Cisco Houston Web Site


The Folk Box

Elektra (EKL 9001)


Folk Box LP

A 48 page booklet with complete lyrics and a lengthy (and exceedingly pompous) essay by Robert Shelton was included. That essay is available Here. Just one Cisco performance.

Side 1: Songs Of The Old World And Migration To The New

Side 2: Settling, Exploring And Growing In The New World

Side 3: Work Songs

Side 4: Many Worshippers, One God

Side 5: Country Music - From Ballads To Bluegrass

Side 6: Nothing But The Blues

Side 7: Of War, Love And Hope

Side 8: Broadsides, Topical Songs, Protest Songs

Track Listing:

  1. Cynthia Gooding: Greensleeves
  2. Ian Campbell Folk Group: Down In The Coal Mine
  3. Ewan MacColl: Geordie
  4. Irish Ramblers: Whiskey In The Jar
  5. Susan Reed: Irish Famine Song
  6. Ed McCurdy: Gypsy Laddie
  7. Jean Redpath: Tae The Weavers
  8. African Traveling Song
  9. Navajo Night Chant
  10. Gene Bluestein: Skada At America
  11. New Lost City Ramblers: When First Unto This Country
  12. Susan Reed: Springfield Mountain
  13. Ed McCurdy: Good Old Colony Times
  14. Oscar Brand: Jefferson And Liberty
  15. Pete Seeger: Darling Cory
  16. Jack Elliott: Jesse James
  17. Leadbelly: Rock Island Line
  18. Woody Guthrie: Oregon Trail
  19. Erik Darling: Swannanda Tunnel
  20. Ed McCurdy: Kentucky Moonshine
  21. Alabama School Children: Green Green Rocky Road
  22. Leadbelly: Pick A Bale Of Cotton
  23. Seafarers Chorus: Haul On The Bowline
  24. Pete Seeger: Paddy Works On The Railway
  25. Harry Jackson: I Ride An Old Paint
  26. Cisco Houston: Zebra Dun
  27. Horace Sprott: Field Holler
  28. Koerner, Ray & Glover: Linin' Track
  29. Willer Turner: Now Your Man Done Gone
  30. Josh White: Timber
  31. Negro Prisoners: Grizzly Bear
  32. Marilyn Child & Glenn Yarbrough: Mary Had A Baby
  33. Josh White: Jesus Gonna Make Up My Dyin Bed
  34. Blind Willie Johnson: Dark Was The Night
  35. Judy Collins: Twelve Gates To The City
  36. Theodore Bikel: A Zemer
  37. Glenn Yarbrough: Wayfaring Stranger
  38. Ed McCurdy: Simple Gifts
  39. Leadbelly: Meetin' At The Building
  40. Bob Gibson: You Can Tell the World
  41. Christian Tabernacle Church: Down By The Riverside
  42. Willy Clancy: Sligo Reel/Mountain Road
  43. Eric Weissberg: Old Joe Clark
  44. Clarence Ashley: Coo Coo Bird
  45. Tom Paley: Shady Grove
  46. Eric Weissberg & Marshall Brickman: Flop-Eared Mule
  47. Jean Ritchie: Nottamun Town
  48. Doc Watson and others: Amazing Grace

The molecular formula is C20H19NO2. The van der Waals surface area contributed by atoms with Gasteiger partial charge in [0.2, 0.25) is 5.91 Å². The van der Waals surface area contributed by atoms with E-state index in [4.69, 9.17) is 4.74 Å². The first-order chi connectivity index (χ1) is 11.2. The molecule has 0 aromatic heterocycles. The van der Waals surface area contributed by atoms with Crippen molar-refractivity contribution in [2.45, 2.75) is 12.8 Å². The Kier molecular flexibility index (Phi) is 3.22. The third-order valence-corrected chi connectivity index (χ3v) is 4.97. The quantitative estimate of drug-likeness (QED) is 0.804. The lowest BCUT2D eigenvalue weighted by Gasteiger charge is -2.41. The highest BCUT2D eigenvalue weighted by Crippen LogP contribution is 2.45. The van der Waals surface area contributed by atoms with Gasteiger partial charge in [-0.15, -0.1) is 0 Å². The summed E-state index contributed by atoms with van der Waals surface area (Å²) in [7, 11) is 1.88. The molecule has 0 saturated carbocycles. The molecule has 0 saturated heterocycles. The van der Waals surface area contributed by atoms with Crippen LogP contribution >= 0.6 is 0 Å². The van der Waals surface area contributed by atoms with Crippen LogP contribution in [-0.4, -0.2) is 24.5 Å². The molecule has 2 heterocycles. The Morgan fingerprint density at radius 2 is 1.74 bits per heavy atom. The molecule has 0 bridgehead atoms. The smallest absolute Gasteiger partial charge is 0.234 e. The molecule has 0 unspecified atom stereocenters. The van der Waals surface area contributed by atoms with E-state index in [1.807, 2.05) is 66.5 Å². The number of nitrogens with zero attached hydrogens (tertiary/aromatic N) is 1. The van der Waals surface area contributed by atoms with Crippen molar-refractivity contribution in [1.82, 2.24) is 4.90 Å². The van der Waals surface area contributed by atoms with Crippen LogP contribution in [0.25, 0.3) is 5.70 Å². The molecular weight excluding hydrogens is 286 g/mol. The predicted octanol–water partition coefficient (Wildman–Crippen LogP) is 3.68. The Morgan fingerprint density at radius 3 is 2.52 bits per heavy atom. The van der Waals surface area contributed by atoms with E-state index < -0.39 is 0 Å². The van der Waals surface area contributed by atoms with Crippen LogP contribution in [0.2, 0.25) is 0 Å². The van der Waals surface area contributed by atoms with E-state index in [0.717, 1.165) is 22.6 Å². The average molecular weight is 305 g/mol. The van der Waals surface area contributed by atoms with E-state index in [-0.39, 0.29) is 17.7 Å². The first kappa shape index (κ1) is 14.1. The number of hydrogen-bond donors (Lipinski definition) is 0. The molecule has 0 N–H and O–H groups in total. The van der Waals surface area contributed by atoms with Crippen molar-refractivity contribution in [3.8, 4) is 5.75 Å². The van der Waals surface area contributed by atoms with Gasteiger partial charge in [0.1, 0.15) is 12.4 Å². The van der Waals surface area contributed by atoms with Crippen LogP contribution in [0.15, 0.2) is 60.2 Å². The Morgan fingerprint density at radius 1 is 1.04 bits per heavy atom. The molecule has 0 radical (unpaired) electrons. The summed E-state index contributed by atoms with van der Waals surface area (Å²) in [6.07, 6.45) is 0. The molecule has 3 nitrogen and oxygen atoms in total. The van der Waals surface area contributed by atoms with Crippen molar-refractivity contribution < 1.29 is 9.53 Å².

49. Doc Watson: Cripple Creek
  50. The Dillards: Pretty Polly
  51. George Pegram & Walter Parham: Yellow Rose Of Texas
  52. Dián And The Greenbriar Boys: Green Corn
  53. The Dillards: Old Man At The Mill
  54. Sonny Terry: Lost John
  55. Big Bill Broonzy: I Wonder When I'll Get To Be Called a Man
  56. Leadbelly: Black Snake Moan
  57. Blind Lemon Jefferson: See That My Grave Is Kept Clean
  58. Hally Wood: House Of The Rising Sun
  59. Mark Spoelstra: France Blues
  60. New Lost City Ramblers: Carter Blues
  61. Dave Ray: Slappin' On My Black Cat Bone
  62. Dave Van Ronk: Don't Leave Me Here
  63. Josh White: Southern Exposure
  64. Ed McCurdy: John Brown's Body
  65. Frank Warner: Virginia's Bloody Soil
  66. Theodore Bikel: Two Brothers
  67. Judy Collins: Masters of War
  68. Theodore Bikel: Blow The Candles Out
  69. Jean Redpath: Love Is Teasin'
  70. Clarence Ashley and Doc Watson: Sally Ann
  71. Jean Ritchie: Little Devils
  72. Limeliters: The Hammer Song
  73. Woody Guthrie: This Land Is Your Land
  74. Pete Seeger, Almanac Singer With Audience: Which Side Are You On?
  75. New Lost City Ramblers: No Depression In Heaven
  76. Woody Guthrie: Talking Dust Bowl
  77. Big Bill Broonzy: Black Brown And White
  78. Oscar Brand: Talking Atomic Blues
  79. Hamilton Camp: Girl From The North Country
  80. Judy Collins: The Dove
  81. Tom Paxton: High Sheriff Of Hazard
  82. Phil Ochs: The Thresher
  83. Pete Seeger: We Shall Overcome

LP Notes:

The note attached to Cisco's performance:

Another side of cowboy life is revealed here by the late Cisco Houston, longtime traveling companion of Woody Guthrie. This is a delightful ballad about a practical joke at the expense of a newcomer to the cattle country, but, as the story will reveal, the greenhorn is not to be outsmarted. Folklorists have differed about the origins of this song. John Lomax ascribed it to a Negro camp cook on the Pecos River, but Kenneth S. Goldstein believes it is of white cowboy authorship


Jim Clark

How could one paragraph be so dumb? A great song, a riotous performance, and only the 60s self-righteous, world-saving, eager-to-argue nitwits interested more in "lifting the Negro" than discussing music would care who wrote the darn thing. Lots of fine performances on this set, with that dated and humorously annoying early 60s earnestness pervading. And these notes add nothing to our understanding of Cisco either. He has no self, but is identified as a dead guy who gets validity by being associated with Woody.

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